Love Unstoppable by Fred Hammond 2009 Verity Records
Throughout the project, in the middle of his adlibs, he randomly inserts that question (or is it a statement?) for your listening pleasure. Ah, Hammond is back and his work is usually entertaining, occasionally quirky, and always uplifting. What!? You haven’t heard his new release? Well, keep reading…
While not the dynamic manifesto that Hammond’s double CD release of 1998 was, there is plenty to like here. Hammond always manages to give a fresh take on what could easily become musical clichés, and he is at his best when it sounds like he’s having fun. In Love Unstoppable Hammond is having loads of fun, and that makes it fun to listen. Put this release on your playlist for a road trip, and then be careful of the speed limit—at least for the first few songs.
Let’s divide the album in half; I love the first half. The first song—“Awesome God”—is an instant classic, toe-tapping, Black-Gospel-meets-funkiness song that is both enjoyable and useable for a church setting. Almost too quickly, Hammond segues into the equally pleasing, medium tempo groove, “Nobody Like You Lord”, which is followed by the quirky but extremely catchy “Find No Fault.” (Reader Beware: you’re going to get “Find No Fault” stuck in your head for days.) The first half of the album continues with the beautiful and very worshipful “Lost in You Again” and—after a short solo piece by guest soloist Michael Bethany—launches into the fun, “Best Thing that Ever Happened.” The first six songs on the album are worth the price of admission. Hammond’s superb adlibbing skills are bonus.
I can only endure the second half of the album. It kicks off with the worst song of the project, a duet with John P. Kee entitled, “They That Wait”; but that sounds like it should be entitled, “Everybody’s Trying Too Hard.” From there, the album descends into a mesh of forgettable, R&B-wannabe grooves that never quite seem to gel to my ears. Though Hammond tries to end on a high note with “Happy”, he doesn’t quite succeed in restoring the momentum of the first six songs. Disappointingly, even the “What!?” disappears in the second half of the album.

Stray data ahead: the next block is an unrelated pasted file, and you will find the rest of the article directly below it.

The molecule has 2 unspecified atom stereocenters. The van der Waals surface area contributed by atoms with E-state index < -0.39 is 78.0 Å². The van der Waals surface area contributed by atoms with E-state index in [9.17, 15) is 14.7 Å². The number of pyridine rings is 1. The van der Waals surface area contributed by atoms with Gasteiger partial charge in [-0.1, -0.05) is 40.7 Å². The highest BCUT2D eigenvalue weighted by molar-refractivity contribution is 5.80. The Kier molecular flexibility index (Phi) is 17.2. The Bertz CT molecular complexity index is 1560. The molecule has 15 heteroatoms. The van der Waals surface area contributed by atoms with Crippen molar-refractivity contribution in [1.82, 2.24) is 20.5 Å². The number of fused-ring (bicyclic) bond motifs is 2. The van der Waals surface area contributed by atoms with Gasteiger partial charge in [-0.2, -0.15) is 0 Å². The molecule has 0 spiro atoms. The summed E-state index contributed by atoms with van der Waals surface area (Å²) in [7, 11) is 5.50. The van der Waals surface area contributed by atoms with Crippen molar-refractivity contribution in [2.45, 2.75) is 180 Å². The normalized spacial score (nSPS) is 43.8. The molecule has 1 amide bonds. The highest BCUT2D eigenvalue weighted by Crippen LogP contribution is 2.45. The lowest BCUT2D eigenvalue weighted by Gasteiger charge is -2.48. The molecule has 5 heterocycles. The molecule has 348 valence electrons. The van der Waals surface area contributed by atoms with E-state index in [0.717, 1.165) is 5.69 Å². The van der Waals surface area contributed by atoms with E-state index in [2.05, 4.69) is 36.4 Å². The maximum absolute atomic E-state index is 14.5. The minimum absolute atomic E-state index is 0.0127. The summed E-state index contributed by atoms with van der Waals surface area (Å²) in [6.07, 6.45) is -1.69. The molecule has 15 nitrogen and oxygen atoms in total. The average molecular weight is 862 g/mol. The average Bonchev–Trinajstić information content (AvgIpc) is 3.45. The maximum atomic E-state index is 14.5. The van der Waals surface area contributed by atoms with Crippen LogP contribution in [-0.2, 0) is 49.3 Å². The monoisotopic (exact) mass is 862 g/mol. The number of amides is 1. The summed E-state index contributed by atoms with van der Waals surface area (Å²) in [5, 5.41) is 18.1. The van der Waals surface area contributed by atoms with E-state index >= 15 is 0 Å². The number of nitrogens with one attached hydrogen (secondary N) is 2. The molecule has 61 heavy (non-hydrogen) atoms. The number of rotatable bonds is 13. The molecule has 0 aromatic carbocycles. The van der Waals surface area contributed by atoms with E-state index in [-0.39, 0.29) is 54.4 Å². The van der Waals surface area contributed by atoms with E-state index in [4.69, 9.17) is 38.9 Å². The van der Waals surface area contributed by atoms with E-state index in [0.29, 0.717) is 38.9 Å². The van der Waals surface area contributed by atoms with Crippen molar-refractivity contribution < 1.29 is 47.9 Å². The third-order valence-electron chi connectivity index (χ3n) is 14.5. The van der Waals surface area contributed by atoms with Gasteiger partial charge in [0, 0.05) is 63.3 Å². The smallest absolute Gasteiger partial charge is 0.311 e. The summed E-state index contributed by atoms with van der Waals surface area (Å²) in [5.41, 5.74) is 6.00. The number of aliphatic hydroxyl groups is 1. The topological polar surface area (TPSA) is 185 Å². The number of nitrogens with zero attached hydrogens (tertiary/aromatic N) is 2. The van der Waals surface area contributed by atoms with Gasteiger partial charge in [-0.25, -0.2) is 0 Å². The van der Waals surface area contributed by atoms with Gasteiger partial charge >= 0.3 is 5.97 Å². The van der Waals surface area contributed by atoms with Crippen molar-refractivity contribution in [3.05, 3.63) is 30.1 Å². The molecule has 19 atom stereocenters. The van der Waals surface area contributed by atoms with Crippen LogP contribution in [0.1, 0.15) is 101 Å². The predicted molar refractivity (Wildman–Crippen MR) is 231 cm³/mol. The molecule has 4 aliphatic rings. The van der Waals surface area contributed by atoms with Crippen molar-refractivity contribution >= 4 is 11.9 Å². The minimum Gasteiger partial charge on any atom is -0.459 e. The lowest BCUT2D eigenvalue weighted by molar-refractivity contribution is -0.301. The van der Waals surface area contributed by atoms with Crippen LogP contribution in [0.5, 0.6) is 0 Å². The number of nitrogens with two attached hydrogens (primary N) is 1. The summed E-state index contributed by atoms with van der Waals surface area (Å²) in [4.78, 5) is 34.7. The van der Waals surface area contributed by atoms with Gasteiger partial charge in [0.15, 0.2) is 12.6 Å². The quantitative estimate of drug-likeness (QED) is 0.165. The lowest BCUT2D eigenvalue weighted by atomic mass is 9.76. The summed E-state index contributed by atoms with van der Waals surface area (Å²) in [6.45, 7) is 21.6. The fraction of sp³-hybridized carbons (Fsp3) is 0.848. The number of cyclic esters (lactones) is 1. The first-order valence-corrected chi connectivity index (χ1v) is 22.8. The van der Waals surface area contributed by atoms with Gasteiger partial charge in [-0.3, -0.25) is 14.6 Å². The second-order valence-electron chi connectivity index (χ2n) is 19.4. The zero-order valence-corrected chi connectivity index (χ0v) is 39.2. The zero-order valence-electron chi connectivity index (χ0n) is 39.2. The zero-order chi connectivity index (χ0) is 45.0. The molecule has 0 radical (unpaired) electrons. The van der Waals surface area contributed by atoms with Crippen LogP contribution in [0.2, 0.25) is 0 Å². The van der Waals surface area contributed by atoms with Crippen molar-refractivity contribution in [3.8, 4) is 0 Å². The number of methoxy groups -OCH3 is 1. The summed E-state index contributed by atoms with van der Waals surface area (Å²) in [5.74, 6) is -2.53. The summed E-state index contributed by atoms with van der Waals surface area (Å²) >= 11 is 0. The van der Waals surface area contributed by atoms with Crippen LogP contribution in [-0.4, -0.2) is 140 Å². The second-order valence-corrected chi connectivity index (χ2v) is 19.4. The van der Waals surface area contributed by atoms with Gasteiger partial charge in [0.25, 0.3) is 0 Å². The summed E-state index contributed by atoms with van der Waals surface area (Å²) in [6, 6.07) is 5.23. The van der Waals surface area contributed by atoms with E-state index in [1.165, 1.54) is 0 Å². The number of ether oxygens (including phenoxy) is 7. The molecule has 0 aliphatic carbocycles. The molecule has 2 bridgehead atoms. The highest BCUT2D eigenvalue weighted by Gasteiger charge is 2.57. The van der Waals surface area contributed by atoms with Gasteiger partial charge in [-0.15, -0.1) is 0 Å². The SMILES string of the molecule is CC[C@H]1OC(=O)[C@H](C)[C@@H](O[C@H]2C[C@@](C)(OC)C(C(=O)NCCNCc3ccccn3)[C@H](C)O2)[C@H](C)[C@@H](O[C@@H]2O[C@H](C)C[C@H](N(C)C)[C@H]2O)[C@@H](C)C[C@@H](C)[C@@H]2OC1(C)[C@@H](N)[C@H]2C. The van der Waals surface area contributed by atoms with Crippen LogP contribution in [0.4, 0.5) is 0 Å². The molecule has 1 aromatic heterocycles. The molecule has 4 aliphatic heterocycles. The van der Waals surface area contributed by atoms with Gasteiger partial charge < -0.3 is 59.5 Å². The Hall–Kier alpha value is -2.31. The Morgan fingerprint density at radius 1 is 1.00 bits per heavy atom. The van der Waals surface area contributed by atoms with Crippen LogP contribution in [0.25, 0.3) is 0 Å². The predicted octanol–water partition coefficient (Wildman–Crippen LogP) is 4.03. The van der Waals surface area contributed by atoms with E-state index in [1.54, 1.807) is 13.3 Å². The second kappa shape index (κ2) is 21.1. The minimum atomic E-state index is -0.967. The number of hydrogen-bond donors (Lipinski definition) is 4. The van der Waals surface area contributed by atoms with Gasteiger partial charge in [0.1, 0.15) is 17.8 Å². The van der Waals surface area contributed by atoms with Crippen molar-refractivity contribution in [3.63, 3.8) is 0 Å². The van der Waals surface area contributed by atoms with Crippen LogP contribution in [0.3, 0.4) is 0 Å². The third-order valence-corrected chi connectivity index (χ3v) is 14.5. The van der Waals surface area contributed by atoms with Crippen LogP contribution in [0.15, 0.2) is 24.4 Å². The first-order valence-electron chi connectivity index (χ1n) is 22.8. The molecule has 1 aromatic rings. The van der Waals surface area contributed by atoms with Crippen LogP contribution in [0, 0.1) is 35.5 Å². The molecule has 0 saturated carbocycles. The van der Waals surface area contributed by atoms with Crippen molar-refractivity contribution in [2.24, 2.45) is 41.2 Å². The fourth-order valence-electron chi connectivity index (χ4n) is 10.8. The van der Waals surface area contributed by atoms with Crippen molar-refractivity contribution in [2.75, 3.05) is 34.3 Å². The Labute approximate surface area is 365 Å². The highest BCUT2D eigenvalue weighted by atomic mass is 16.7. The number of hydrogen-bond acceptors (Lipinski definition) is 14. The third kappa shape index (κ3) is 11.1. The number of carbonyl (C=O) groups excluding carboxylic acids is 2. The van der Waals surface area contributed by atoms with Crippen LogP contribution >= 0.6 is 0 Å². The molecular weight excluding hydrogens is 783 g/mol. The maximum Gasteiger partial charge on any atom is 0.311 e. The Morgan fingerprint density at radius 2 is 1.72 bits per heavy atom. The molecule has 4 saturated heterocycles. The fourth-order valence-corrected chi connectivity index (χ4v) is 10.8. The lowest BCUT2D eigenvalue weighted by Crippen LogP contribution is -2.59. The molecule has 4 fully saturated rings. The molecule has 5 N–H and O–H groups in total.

From a listening standpoint, it almost sounds as if the two halves of the album were recorded—or at least written and conceived—at different times. Never mind that; the first half is strong enough to warrant a spot in your musical library. To those looking for sources of new repertoire for worship services, “Awesome God” and “Lost in You Again” are musts; and the other songs in the first half of the album deserve careful consideration. For those who just want a new set of grooves with which to face life, Fred Hammond has delivered. If the last songs of the album had been anywhere near as strong as the first songs, this would be an instant classic. As it is, it’s still worth listening; and as you listen, pause in your spontaneous motion to see if you can find every “What!?” on the project.